Another factor in this campaign was a significant level of tension in the Higher Command structure that had arisen following the Kokoda campaign, with the sacking by General Blamey of men like General Sydney Rowell, Brigadier Arnold Potts and others who had held the defence together as the Japanese threatened Port Moresby. The hand of General MacArthur was felt heavily in this episode. The palpable resentment of a headquarters far removed from the reality of the fighting and the conditions under which the campaign was conducted soured relationships for a long time. Not cited explicitly in this article, readers with an interest in this topic are referred to an excellent analysis by Dr David Horner 'Crisis of Command',
At Sanananda, lying between Buna and Gona, the Australian 16th Brigade (2nd/1st, 2nd/2nd and 2nd/3rd Battalion ) was at a stalemate, facing a larger Japanese force in well prepared positions and having only about 800 men fit to fight. Elements of the American 126th Regiment hung on grimly to a roadblock position ('Huggins Roadblock') behind a Japanese forward defence position, preventing their resupply and reinforcement. They were under continuous attack. On 16th November, the Australian militia 30th Brigade which had only two untried Battalions, the 55th/53rd and the 49th (the 39th was detached to Gona), but they were able to push up through the exhausted 2nd/1st Battalion of the 16th Brigade and despite being hit by their own mortar and artillery fire as a result of radio failure, they briefly broke through the Japanese defences but could not hold the ground. With casualties among their key leadership causing momentum to wilt, the attack stalled. Another militia unit, the 36th Battalion had been flown in from Port Moresby and it was moved in along with elements of the 2nd/7th Cavalry Regiment operating as infantry in an effort to force the issue. Despite their best endeavours only very limited progress was made, but the casualty toll was growing alarmingly.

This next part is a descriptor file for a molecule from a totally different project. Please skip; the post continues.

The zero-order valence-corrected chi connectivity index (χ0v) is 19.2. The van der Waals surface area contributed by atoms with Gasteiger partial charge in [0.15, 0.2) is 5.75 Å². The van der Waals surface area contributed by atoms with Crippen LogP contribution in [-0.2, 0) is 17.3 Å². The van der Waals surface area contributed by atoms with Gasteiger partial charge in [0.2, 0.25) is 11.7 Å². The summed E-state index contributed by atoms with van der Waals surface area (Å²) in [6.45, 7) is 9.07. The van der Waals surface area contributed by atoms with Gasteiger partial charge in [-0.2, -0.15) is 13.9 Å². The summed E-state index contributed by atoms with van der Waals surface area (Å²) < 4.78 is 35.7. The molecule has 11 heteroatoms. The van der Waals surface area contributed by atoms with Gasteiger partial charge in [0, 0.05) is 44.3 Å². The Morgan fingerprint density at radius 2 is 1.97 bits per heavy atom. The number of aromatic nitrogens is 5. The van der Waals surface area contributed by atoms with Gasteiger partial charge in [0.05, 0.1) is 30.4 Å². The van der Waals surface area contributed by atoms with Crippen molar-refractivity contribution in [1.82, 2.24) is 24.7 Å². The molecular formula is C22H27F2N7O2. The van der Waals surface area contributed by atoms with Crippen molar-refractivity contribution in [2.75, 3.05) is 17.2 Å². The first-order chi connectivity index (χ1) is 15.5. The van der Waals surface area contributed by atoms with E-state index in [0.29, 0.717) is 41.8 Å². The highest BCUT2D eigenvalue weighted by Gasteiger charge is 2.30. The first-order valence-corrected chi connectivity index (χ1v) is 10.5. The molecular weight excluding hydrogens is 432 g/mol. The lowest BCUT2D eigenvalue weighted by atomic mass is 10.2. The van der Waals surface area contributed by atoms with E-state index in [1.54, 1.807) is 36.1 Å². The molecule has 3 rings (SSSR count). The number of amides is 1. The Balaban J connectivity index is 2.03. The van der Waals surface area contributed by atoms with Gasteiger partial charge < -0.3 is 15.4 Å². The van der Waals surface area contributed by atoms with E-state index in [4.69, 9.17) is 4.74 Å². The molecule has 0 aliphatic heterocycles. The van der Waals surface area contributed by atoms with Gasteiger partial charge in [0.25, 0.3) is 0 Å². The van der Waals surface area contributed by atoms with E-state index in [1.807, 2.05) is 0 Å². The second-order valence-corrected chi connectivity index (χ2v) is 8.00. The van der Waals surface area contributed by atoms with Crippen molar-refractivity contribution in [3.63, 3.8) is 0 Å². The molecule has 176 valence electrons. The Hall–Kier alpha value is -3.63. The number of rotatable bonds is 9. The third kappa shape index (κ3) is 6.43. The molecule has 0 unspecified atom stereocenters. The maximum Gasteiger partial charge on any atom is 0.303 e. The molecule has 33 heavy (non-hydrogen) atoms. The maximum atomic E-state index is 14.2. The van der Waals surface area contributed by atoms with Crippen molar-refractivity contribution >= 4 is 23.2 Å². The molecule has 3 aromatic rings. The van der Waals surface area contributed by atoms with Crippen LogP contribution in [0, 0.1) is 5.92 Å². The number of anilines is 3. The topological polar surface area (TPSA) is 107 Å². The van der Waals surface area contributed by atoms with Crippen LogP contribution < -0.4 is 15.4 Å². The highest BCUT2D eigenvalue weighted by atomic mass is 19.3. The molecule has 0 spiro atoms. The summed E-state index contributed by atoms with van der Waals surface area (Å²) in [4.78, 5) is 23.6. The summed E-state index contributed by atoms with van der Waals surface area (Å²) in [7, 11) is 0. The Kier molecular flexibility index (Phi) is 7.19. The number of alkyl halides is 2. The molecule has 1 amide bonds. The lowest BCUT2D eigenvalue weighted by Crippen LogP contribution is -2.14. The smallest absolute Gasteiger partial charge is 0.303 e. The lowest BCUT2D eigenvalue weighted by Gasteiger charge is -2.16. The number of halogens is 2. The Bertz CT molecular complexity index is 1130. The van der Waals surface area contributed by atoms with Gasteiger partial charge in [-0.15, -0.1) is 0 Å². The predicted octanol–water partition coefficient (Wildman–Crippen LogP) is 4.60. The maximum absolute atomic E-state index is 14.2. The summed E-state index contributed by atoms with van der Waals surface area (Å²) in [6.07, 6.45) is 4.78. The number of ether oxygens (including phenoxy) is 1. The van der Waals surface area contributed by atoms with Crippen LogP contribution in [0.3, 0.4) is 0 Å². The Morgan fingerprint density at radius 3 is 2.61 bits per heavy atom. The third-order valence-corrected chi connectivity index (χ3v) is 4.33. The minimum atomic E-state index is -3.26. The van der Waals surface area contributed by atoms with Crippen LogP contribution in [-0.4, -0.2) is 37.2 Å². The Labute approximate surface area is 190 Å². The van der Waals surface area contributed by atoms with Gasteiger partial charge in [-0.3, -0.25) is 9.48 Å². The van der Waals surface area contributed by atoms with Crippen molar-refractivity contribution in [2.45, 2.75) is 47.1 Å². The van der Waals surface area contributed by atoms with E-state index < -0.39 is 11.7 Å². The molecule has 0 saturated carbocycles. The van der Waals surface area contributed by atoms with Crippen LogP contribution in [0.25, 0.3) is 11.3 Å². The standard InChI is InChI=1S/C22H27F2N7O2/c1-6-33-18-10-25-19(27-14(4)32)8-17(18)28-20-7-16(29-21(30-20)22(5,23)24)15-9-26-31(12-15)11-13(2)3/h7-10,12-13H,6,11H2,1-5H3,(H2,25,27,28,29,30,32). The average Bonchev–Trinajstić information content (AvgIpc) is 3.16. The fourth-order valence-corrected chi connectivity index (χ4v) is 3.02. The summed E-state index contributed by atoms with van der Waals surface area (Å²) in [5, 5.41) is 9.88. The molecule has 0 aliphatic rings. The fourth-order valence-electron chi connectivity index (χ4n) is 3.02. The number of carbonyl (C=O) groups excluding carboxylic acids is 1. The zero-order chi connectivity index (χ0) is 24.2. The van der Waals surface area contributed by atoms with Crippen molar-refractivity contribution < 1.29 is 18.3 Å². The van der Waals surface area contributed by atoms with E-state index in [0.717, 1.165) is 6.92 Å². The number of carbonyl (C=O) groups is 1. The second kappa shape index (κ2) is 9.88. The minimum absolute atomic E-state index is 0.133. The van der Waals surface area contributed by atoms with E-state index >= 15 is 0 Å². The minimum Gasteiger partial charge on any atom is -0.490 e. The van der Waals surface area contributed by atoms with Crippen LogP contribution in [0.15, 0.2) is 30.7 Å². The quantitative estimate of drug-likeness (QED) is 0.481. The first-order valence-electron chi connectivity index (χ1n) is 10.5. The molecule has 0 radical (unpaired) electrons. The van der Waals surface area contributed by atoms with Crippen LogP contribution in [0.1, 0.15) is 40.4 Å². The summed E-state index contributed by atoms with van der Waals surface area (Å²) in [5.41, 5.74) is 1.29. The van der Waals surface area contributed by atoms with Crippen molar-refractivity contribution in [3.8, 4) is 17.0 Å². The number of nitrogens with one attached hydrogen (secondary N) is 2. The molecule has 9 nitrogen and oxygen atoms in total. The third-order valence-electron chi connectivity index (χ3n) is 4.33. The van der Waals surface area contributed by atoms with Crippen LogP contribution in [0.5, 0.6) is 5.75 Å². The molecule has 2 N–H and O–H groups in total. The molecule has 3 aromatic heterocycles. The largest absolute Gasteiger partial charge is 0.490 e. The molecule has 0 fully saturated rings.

At Gona, to the west, the Australian 25th Brigade (2nd/25th, 2nd/31st and 2nd/33rd Battalions) under Brigadier Ken Eather, were tasked with capturing the Mission, around which the defences were arranged. As casualties mounted, the 21st Brigade (2nd/14th, 2nd/16th and 2nd/27th under Brigadier Ivan Dougherty took over.
The need for haste as determined by the Headquarters in Brisbane, dictated proceedings. Frontal attacks against well prepared defences, which are inadequately supported by indirect (mortar and artillery) fire, are generally very costly for the attackers. More so when the approaches were across flat open ground. Thus it was at Gona.
After numerous costly attempts had been thwarted by the Japanese defences, it was the 39th Battalion (a Militia unit) of Kokoda fame, under its redoubtable CO Lieutenant Colonel Ralph Honner, that succeeded where others had failed.
The 39th had earlier been tasked to march on Sanananda, until it was realised the route was not viable. Returning to the vicinity of Gona to regroup, Honner had a fortuitous opportunity to view the approaches to Gona from a different perspective. He had determined that there was a covered approach. Subsequently being attached to the 21st Brigade, the very same Brigade that had relieved his hard-pressed Battalion at Isurava on the Kokoda Track, the 39th was about to return the favour.